Tagged: Offense

Wang makes progress, Mo makes history, Yankees make it five in a row

ChienMingWang.jpg

Wang making progress with each start…


A couple of noteworthy things about Wang’s start yesterday. First of all, without attempting to manage the team, I believe he could have lasted another inning (he was taken out in the sixth, with a man on first and one out, only 85 pitches under his belt), making it six, and thus his longest start/appearance of the year. Secondly, he gave up the least runs he has all season (in a start), limiting the incapacitated Mets offense to a two run effort. He induced the most ground balls he has all season (a signature aspect of his game when he was winning 19 a season) with 13. Finally, he simply gave up the least hits he has of any start this year, even more reassuring considering it was his lengthiest appearance. 
Mo makes history…
A quick congratulations to Mariano Rivera, who, as his career dwindles, has cemented himself as the greatest closer to ever play the game. It was even sweeter last night because he dominated the batters with his trademark cutter, which just mowed down a very quiet Mets lineup. 
Yankees make it five in a row…

Finally onto the important part of the post. I couldn’t be more reassured by the wins that the Yankees are now posting. I believe that they are in fact better-looking performances by the entire Bomber squad than the walk-off hysteria they perpetuated in May. 
The first mark of this quality is in the pitching; Since June 24th (5 games), the Yankee pitching has let up an outstanding 10 earned runs, 30 hits, and only 3 home runs. In other words, in the past five games, they’ve posted a collective 2.00 ERA. Now you can’t ignore the starting pitching, but it’s also due to a significant contribution for the middle relief. It’s extraordinary to see how the middle relief of the Yankees have pulled together since early into he season. Amongst the now essential Aceves, Bruney, and Hughes, is Dave Robertson, who was a no name as late as May, putting up a 2.70 ERA. He’s part of the continued trend of successful Yankee youth.
Now the pitching is basically the same as it was around eight days ago, when the Yankees were seriously slumping. The obvious is difference is that; the Yankees are no longer slumping. To make it clear the jump they’ve made (starting with those last two games in Atlanta), they were hitting .212 from June 17th to June 23rd. From June 24th to yesterday, the Yankees average has jumped to .283 (with an interesting 8 more runners LOB as a team. Probably because of the increased runners on base in the first place).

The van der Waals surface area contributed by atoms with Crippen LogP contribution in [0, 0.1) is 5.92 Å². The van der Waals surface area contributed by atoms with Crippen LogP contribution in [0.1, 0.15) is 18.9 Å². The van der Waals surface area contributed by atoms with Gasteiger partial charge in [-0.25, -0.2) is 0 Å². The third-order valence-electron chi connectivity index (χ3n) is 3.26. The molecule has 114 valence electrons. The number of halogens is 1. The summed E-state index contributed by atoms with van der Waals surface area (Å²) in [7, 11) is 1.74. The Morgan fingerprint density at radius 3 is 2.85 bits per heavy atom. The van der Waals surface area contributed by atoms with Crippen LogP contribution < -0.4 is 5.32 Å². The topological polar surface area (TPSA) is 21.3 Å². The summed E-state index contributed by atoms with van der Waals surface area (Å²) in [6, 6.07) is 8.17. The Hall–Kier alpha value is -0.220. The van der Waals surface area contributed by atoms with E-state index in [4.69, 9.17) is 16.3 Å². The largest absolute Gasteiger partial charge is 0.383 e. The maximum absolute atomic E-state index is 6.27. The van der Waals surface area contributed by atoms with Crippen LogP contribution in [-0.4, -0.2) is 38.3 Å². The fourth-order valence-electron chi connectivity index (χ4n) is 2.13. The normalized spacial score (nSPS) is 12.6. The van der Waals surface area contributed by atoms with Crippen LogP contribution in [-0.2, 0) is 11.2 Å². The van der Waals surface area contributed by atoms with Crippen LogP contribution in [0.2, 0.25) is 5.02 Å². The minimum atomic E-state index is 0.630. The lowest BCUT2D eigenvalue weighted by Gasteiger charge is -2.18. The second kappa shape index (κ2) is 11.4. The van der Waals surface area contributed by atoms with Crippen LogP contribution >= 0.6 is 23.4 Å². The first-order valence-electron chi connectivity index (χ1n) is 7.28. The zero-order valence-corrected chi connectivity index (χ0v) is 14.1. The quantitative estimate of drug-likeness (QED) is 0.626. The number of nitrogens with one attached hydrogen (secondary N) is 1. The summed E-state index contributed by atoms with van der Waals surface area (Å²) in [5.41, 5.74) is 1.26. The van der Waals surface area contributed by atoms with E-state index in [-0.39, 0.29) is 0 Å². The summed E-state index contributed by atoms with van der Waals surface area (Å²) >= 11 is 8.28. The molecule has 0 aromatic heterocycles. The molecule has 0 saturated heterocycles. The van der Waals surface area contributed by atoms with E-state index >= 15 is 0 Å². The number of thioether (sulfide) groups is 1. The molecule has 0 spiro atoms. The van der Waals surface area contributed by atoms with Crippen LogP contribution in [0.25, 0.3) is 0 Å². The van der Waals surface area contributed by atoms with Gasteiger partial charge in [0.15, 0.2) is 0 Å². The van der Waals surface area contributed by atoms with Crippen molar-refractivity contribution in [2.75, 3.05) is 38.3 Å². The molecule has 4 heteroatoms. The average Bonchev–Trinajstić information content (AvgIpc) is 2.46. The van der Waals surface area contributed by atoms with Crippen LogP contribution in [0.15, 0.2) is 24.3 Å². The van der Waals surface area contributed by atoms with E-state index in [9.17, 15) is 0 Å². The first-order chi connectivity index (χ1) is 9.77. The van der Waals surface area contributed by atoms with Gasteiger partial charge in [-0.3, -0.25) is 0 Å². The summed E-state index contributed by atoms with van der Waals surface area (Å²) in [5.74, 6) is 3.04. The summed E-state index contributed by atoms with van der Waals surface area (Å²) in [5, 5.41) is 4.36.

So with all the numbers aside, you have to consider the following; The Yankees have heated up against the Braves and Mets, two weak-hitting teams. The Yankees regained confidence will find a buffer in the harder-hitting AL teams it faces as we head into July 
And with that, I thank the baseball gods that interleague play is over,
and bid you Good Night. 


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Pitching excels behind weak hitting, creating a miserable week for the Bronx.


Yankees
drop two straight series

It
is very rare that anyone thinks or says the words ‘Thank God it’s
Monday’ but I can only imagine that is what is being muttered by
every single managerial character in the Yankee organization this
morning. One can almost hear the sigh of relief being exhaled across
Yankeedom as the team gets the hell out of Florida, leaving that
stadium and a dismal week behind them. 

It’s
hard to take a streak like this, interrupted by the occasional win,
after such a thrilling May. So as we buckle down for Atlanta on
Wednesday, it’s worth contemplating what went wrong. 

The
bright side of things is that it definitely was not pitching;

In
fact, study these numbers: 

From
May 15th to June 13th, the Yankees pitching staff averaged around 30
runs
given up every seven games. That’s not a poor performance in
the least: Definitely not one that warrants a series lost to the
god-forsaken Nationals. So it must have gotten worse going
into the series against the Nationals…

On
the contrary, since June 13th to today (seven games of play), the
Yankees pitching staff has given up only 18 runs

The
question stands: How is it that with the best pitching our staff has
given since May 15th, we performed the worst. This is not exactly a
Sherlock Holmes-caliber mystery;

The
New York Yankees are not hitting. 

Since
May 1st, through today, the Yankee batting average has dropped close